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The pros and cons of Single Customer View, and how you can implement it into your strategy

Mar 14, 2017
The pros and cons of Single Customer View, and how you can implement it into your strategy

One of the many goals of marketers, if not perhaps their most central, is to interact positively with and better understand their customers. Though there is no one-size-fits-all strategy for achieving this aim, a popular topic of discussion is Single Customer View. But what is it, what are the benefits and potential pitfalls of this approach, and how can you take concrete steps to integrate it into your marketing strategy?

What is Single Customer View?

Like so many marketing techniques that move in and out of the spotlight, Single Customer View in and of itself is not new. 

Nicholas Moore, head of marketing at Experian, wrote on their blog in summer 2016 that Single Customer View is the basis upon which cross channel marketing is built. He explains that Single Customer View ‘requires a customer’s relationships with your brand to be brought together, usually by matching name, address and date of birth, and applying a unique customer identifier (often described as a customer PIN) to each profile.’

Through this profile, it is possible to bring together all of the data held about a given customer together into one view, and by continuously adding information to this profile (such as demographic segmentation and lifestyle preferences), you can begin to build a holistic picture of their behaviour and inclinations.

The pros

There are some obvious pros to adopting Single Customer View to manage your relationship between brand and customer.  

Clearly the main aim of this approach is to collect data from multiple channels into a single, manageable system which allows ease of access and takes the headache out of coordinating multi-channel campaigns and managing customer-brand relations.

For Econsultancy writing back in 2014, ‘the obvious benefits of this include much improved customer service levels, better customer retention, higher conversion rates and hopefully an improved overall customer lifetime value (CLV).’

For Moore at Experian, the fact that the data is not static and can be constantly updated with each new customer interaction, all being tied together with a single pin, is also a positive. This means that marketers will have a live data set they can work with to inform their campaigns using the most up-to-date information they have on their customer at any one time.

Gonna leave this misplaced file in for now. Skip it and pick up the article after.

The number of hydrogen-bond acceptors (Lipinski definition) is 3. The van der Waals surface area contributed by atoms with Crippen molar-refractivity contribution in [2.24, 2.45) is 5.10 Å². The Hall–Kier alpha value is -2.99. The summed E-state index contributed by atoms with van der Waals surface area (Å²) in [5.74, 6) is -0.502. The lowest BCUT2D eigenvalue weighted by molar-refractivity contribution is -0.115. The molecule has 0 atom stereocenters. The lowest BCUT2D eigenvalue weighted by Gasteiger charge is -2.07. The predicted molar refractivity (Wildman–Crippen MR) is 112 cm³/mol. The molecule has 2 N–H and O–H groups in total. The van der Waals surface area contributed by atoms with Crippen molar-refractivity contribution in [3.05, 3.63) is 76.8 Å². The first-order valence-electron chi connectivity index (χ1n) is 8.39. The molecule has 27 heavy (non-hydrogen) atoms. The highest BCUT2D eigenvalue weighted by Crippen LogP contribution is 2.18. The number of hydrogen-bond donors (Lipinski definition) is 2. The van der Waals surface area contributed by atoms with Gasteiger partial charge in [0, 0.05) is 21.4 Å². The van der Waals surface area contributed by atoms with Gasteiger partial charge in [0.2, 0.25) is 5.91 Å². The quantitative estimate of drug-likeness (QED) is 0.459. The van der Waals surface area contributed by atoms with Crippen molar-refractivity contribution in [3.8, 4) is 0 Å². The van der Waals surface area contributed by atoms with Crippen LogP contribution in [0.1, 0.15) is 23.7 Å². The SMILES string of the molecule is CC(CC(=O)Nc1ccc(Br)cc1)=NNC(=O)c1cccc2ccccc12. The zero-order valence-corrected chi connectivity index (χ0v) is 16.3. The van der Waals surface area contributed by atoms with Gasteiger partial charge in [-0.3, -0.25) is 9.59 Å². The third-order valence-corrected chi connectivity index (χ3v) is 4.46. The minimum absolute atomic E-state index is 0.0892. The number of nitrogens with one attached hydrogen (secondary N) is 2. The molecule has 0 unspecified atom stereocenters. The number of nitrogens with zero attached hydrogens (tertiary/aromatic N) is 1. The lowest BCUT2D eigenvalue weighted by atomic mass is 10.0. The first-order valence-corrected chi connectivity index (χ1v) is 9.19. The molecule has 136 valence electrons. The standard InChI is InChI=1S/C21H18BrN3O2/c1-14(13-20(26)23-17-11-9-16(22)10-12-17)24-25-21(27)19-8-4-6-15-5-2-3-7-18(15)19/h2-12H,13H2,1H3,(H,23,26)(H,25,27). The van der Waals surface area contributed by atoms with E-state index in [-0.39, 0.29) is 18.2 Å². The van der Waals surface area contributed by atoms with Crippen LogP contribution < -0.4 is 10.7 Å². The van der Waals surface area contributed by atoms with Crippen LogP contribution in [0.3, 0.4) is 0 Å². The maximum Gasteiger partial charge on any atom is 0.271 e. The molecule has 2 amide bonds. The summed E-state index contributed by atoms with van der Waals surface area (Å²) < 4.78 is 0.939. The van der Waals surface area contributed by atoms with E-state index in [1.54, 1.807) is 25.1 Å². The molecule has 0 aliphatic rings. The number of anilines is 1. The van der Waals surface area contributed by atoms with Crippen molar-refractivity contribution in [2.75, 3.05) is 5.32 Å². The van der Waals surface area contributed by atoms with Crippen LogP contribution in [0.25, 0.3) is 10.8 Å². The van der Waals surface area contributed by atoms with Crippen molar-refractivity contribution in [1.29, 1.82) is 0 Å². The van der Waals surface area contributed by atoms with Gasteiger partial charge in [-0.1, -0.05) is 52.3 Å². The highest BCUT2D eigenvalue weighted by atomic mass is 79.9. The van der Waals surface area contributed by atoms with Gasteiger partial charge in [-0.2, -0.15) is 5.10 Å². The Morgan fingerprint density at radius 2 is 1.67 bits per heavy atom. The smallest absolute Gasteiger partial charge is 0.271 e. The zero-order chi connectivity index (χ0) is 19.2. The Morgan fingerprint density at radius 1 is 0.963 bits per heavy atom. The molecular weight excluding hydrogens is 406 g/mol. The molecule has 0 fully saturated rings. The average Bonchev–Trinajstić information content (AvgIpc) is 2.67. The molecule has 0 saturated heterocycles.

The cons

Although all this sounds overwhelmingly positive in its organisational capacity and impact on customer relations, there are some downsides to the concept.

In a recent emarketer article, Sean Brown from US based agency Organic argued that although he had witnessed ‘a marked increase in interest in furthering marketing technology’ in recent years, technology is in fact still holding marketers back from fully embracing Single Customer View.

He argued that though ‘the platforms available to help in these regards have come an enormous way over the past five years—the marketing-cloud-type website platforms like Adobe, Oracle and Salesforce,’ fully embracing Single Customer View is ‘still a ways [sic] out for the technology capabilities that are out there today.’

Making it part of your strategy

If you feel that your strategy could benefit from adopting Single Customer View, there are a number of first steps that can be taken.

Ometria provides a handy three step guide to starting out with Single Customer View, the first two steps being to collect data from each of your sources and to then clean and consolidate this data to ensure there are no duplicates and everything matches correctly. Clearly this can be time consuming, but is the foundation upon which the success of your later steps will be built.  The third and equally important step is to make this data actionable by placing it into a useable format, thereby allowing you to segment and analyse it with relative ease, speed and of course accuracy.

The Drum argues that this approach should also be extended beyond the digital sphere, and marketers should not forget to integrate data from offline marketing platforms into the database. This is referred to as ‘data onboarding,’ which involves digitally activating your offline data so that you can ‘distribute your activated data into your online measurement, marketing or targeting platforms.’  

With ‘64% of all marketers report[ing] that online and offline data are still handled by separate teams within the organisation,’ it should come as little surprise that in order to reach a completely holistic view of your customers, it is necessary to bridge this digital-offline divide.

Though there is no quick method for starting out with Single Customer View, it is necessary to remember that you are playing a long game. With the trend towards customer demand for strong relations with brands and effective cross-channel interaction showing no sign of slowing, the investment of time and effort in building this integrated approach on strong foundations could reap long term ROI rewards.


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